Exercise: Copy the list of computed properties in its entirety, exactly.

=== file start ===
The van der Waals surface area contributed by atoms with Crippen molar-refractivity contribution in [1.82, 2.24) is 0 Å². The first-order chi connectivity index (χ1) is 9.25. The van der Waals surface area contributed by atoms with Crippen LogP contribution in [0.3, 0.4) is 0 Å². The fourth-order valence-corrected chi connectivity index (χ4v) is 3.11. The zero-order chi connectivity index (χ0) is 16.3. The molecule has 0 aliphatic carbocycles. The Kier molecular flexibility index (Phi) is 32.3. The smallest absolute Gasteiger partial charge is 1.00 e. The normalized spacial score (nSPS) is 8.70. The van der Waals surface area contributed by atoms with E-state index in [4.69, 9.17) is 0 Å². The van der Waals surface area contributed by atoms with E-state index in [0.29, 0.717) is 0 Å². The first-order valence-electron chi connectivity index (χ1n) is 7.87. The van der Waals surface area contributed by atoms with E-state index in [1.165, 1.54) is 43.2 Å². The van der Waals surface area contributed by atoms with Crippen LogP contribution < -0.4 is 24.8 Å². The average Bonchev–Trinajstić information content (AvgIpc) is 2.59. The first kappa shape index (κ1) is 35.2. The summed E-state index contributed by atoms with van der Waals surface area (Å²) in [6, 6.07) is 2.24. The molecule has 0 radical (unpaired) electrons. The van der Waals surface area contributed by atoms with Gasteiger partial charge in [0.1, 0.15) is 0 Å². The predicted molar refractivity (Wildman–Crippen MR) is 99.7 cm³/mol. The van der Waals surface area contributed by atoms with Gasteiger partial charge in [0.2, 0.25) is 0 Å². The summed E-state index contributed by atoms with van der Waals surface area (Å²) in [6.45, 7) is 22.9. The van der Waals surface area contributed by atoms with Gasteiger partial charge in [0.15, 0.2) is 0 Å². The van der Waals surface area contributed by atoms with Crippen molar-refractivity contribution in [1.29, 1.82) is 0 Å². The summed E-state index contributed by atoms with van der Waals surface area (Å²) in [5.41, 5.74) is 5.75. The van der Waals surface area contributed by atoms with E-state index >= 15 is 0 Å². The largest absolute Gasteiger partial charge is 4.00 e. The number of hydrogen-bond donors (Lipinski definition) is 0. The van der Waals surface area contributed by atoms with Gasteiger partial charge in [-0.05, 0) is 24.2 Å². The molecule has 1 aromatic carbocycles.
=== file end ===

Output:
The van der Waals surface area contributed by atoms with Crippen molar-refractivity contribution in [1.82, 2.24) is 0 Å². The first-order chi connectivity index (χ1) is 9.25. The van der Waals surface area contributed by atoms with Crippen LogP contribution in [0.3, 0.4) is 0 Å². The fourth-order valence-corrected chi connectivity index (χ4v) is 3.11. The zero-order chi connectivity index (χ0) is 16.3. The molecule has 0 aliphatic carbocycles. The Kier molecular flexibility index (Phi) is 32.3. The smallest absolute Gasteiger partial charge is 1.00 e. The normalized spacial score (nSPS) is 8.70. The van der Waals surface area contributed by atoms with E-state index in [4.69, 9.17) is 0 Å². The van der Waals surface area contributed by atoms with E-state index in [0.29, 0.717) is 0 Å². The first-order valence-electron chi connectivity index (χ1n) is 7.87. The van der Waals surface area contributed by atoms with E-state index in [1.165, 1.54) is 43.2 Å². The van der Waals surface area contributed by atoms with Crippen LogP contribution < -0.4 is 24.8 Å². The average Bonchev–Trinajstić information content (AvgIpc) is 2.59. The first kappa shape index (κ1) is 35.2. The summed E-state index contributed by atoms with van der Waals surface area (Å²) in [6, 6.07) is 2.24. The molecule has 0 radical (unpaired) electrons. The van der Waals surface area contributed by atoms with Gasteiger partial charge in [0.1, 0.15) is 0 Å². The predicted molar refractivity (Wildman–Crippen MR) is 99.7 cm³/mol. The van der Waals surface area contributed by atoms with Gasteiger partial charge in [0.2, 0.25) is 0 Å². The summed E-state index contributed by atoms with van der Waals surface area (Å²) in [6.45, 7) is 22.9. The van der Waals surface area contributed by atoms with Gasteiger partial charge in [0.15, 0.2) is 0 Å². The van der Waals surface area contributed by atoms with Crippen molar-refractivity contribution in [1.29, 1.82) is 0 Å². The summed E-state index contributed by atoms with van der Waals surface area (Å²) in [5.41, 5.74) is 5.75. The van der Waals surface area contributed by atoms with E-state index >= 15 is 0 Å². The largest absolute Gasteiger partial charge is 4.00 e. The number of hydrogen-bond donors (Lipinski definition) is 0. The van der Waals surface area contributed by atoms with Gasteiger partial charge in [-0.05, 0) is 24.2 Å². The molecule has 1 aromatic carbocycles.